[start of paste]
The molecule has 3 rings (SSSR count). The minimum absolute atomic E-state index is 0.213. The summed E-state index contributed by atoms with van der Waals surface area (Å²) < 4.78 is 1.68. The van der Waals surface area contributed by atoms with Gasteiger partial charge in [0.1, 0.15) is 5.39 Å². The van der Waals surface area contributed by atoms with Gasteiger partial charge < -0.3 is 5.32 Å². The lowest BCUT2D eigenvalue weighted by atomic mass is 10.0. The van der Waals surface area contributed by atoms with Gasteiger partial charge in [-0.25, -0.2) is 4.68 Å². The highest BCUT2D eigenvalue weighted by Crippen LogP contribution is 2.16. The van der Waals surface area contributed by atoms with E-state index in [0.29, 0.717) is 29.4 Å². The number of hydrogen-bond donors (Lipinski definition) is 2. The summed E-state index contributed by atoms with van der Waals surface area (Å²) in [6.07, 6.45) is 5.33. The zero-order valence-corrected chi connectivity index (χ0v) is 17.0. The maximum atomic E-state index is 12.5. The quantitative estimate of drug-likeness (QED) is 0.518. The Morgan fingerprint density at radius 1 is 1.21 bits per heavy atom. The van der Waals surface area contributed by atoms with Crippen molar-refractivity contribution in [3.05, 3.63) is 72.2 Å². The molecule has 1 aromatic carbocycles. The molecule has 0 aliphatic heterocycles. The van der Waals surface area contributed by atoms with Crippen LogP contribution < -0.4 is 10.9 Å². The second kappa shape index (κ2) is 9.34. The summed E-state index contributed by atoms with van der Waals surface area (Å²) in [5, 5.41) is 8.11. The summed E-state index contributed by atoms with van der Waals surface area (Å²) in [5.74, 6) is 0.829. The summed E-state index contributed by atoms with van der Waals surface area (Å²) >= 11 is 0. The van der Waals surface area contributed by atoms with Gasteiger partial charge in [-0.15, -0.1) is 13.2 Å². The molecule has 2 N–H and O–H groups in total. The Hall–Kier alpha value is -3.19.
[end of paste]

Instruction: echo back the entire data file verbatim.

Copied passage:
The molecule has 3 rings (SSSR count). The minimum absolute atomic E-state index is 0.213. The summed E-state index contributed by atoms with van der Waals surface area (Å²) < 4.78 is 1.68. The van der Waals surface area contributed by atoms with Gasteiger partial charge in [0.1, 0.15) is 5.39 Å². The van der Waals surface area contributed by atoms with Gasteiger partial charge < -0.3 is 5.32 Å². The lowest BCUT2D eigenvalue weighted by atomic mass is 10.0. The van der Waals surface area contributed by atoms with Gasteiger partial charge in [-0.25, -0.2) is 4.68 Å². The highest BCUT2D eigenvalue weighted by Crippen LogP contribution is 2.16. The van der Waals surface area contributed by atoms with E-state index in [0.29, 0.717) is 29.4 Å². The number of hydrogen-bond donors (Lipinski definition) is 2. The summed E-state index contributed by atoms with van der Waals surface area (Å²) in [6.07, 6.45) is 5.33. The zero-order valence-corrected chi connectivity index (χ0v) is 17.0. The maximum atomic E-state index is 12.5. The quantitative estimate of drug-likeness (QED) is 0.518. The Morgan fingerprint density at radius 1 is 1.21 bits per heavy atom. The van der Waals surface area contributed by atoms with Crippen molar-refractivity contribution in [3.05, 3.63) is 72.2 Å². The molecule has 1 aromatic carbocycles. The molecule has 0 aliphatic heterocycles. The van der Waals surface area contributed by atoms with Crippen LogP contribution < -0.4 is 10.9 Å². The second kappa shape index (κ2) is 9.34. The summed E-state index contributed by atoms with van der Waals surface area (Å²) in [5, 5.41) is 8.11. The summed E-state index contributed by atoms with van der Waals surface area (Å²) in [5.74, 6) is 0.829. The summed E-state index contributed by atoms with van der Waals surface area (Å²) >= 11 is 0. The van der Waals surface area contributed by atoms with Gasteiger partial charge in [-0.15, -0.1) is 13.2 Å². The molecule has 2 N–H and O–H groups in total. The Hall–Kier alpha value is -3.19.